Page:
One day in late July 2014, eleven months after I’d arrived, I flew “home.” I met my family at the airport. My little baby brother’s face had turned from a circle to an oval. He was taller than I was now––something everybody always warned me would happen, but I never imagined would actually occur. I hadn’t realized how little the occasional video-call would tell you about what your little siblings look like. I hadn’t talked to my sister, who hates phone and video calls, in almost a year. The house was the same as I remembered, but I hadn’t realized we were so wealthy. The tap water would never make me sick or turn grey. The walls met the ceiling and formed a perfect bubble. We had A/C and a working shower head. There were almonds in the cabinet, and cheese––cheese!––in the fridge. My room was full of things, things that I recognized but only as if they came from the set of a beloved TV sitcom. They belonged to somebody else; their very presence seemed rather ridiculous.
School started in two weeks. I was going back to the same school that I had gone to for sophomore year of high school, which felt strange. I’ve switched schools every year (if not semester) all my life; seventh and eighth grade remain the only years I completed a consecutive year at the same institution.
Through the first day of class, and the second, everybody wanted to know how my year abroad had been. To my knowledge, I’m the only student from City High who has ever studied abroad. How was it? It was good? Great! So anyways I was saying, you’ll never believe what happened in math class–– By the third day, they’d stopped asking.
I stopped telling people details. I learned that people were uncomfortable if you brought up the negatives. And besides, how could you explain the same things you yourself couldn’t have comprehended a year earlier?
And so I found myself hanging out at the bus transit center, waiting for bus 6, earbuds in, hoping somebody would talk to me. Goodness knows I wasn’t sure how to talk to anybody else anymore.
Something had changed. I had this vague impression that I was different than other people now. Not just unique, I knew that––but that fundamentally, I had changed. There were no words to explain to anybody how I was feeling though, especially not without offending them.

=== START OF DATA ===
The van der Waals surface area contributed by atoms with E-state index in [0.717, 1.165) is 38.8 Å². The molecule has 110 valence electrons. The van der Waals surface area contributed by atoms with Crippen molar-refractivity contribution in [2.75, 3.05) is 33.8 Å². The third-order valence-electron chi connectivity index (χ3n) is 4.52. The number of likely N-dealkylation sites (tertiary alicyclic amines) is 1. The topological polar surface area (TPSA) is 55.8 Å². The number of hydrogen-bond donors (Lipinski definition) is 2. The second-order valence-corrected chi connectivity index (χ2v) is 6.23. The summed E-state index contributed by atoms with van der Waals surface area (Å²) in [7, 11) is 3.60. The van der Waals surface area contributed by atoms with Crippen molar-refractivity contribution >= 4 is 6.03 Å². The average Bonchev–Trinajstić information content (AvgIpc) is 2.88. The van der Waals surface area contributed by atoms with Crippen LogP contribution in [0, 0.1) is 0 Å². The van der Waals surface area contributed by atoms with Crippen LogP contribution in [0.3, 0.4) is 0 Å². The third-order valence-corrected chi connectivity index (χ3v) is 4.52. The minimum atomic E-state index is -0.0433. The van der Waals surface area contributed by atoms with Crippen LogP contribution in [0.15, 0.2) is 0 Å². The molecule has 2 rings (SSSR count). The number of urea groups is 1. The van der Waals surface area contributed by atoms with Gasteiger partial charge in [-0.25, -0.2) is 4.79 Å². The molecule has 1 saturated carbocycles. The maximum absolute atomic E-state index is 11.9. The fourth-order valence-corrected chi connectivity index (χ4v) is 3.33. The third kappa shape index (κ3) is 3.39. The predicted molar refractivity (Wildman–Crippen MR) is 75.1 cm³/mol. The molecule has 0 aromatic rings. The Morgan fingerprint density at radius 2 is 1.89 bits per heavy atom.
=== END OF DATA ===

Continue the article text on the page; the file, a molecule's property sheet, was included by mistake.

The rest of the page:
So I created a playlist. It had music that was different. Similar to what you might be used to, but… different. A song about love between a Slytherin and a Gryffindor student falling in love. Salsa Tequila, the lyrics of which I now found hilarious having spent a year speaking actual Spanish. Different from what you’d hear on the radio… but familiar enough to start a conversation over.
And I named it “Impress.” That was its purpose, wasn’t it? I felt like I had a year of stories to impress with, none of which I could share. They were too long or too complicated or too sad or acknowledged too many uncomfortable truths. Songs, though… Maybe they could serve as a proxy for these stories.
I don’t need the playlist anymore.
I go to an international school with international peers, and we move to a new city somewhere in the world every four months while pursuing our bachelor’s degree. It’s called Minerva; you can read what I’ve written about it here. I’m now surrounded by my classmates, who get it (mostly)––they deal with the same stuff I do every day.
I don’t need a playlist of songs people haven’t heard of to show off anymore. I don’t need the same external validation as I did four years ago, nor am I restrained to a playlist to communicate. “Impress” will do just fine in the trash.
Don’t worry too much, though––the songs got moved to “alt up,” which has all my alternative but upbeat songs. Still extra, you say? Yeah, you’re right. 😉
Want more playlists? Follow Phoebe.blue on Spotify.